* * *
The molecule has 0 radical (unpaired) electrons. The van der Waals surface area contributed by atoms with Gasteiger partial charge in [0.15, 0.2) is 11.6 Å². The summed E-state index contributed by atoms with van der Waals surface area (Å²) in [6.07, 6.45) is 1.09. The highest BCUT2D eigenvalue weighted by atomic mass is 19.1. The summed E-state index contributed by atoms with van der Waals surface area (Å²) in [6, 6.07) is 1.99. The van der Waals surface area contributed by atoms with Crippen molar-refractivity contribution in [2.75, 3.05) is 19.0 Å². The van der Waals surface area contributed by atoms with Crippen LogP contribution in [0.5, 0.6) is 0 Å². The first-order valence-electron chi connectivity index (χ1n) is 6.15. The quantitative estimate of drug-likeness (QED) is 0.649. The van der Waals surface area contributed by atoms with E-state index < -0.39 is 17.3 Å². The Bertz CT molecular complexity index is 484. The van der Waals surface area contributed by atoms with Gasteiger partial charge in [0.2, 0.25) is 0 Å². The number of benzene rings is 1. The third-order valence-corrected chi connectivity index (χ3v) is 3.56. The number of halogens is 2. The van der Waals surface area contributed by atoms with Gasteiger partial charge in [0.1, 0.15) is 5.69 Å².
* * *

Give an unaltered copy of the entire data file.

The molecule has 0 radical (unpaired) electrons. The van der Waals surface area contributed by atoms with Gasteiger partial charge in [0.15, 0.2) is 11.6 Å². The summed E-state index contributed by atoms with van der Waals surface area (Å²) in [6.07, 6.45) is 1.09. The highest BCUT2D eigenvalue weighted by atomic mass is 19.1. The summed E-state index contributed by atoms with van der Waals surface area (Å²) in [6, 6.07) is 1.99. The van der Waals surface area contributed by atoms with Crippen molar-refractivity contribution in [2.75, 3.05) is 19.0 Å². The van der Waals surface area contributed by atoms with Crippen LogP contribution in [0.5, 0.6) is 0 Å². The first-order valence-electron chi connectivity index (χ1n) is 6.15. The quantitative estimate of drug-likeness (QED) is 0.649. The van der Waals surface area contributed by atoms with E-state index < -0.39 is 17.3 Å². The Bertz CT molecular complexity index is 484. The van der Waals surface area contributed by atoms with Gasteiger partial charge in [0.2, 0.25) is 0 Å². The number of benzene rings is 1. The third-order valence-corrected chi connectivity index (χ3v) is 3.56. The number of halogens is 2. The van der Waals surface area contributed by atoms with Gasteiger partial charge in [0.1, 0.15) is 5.69 Å².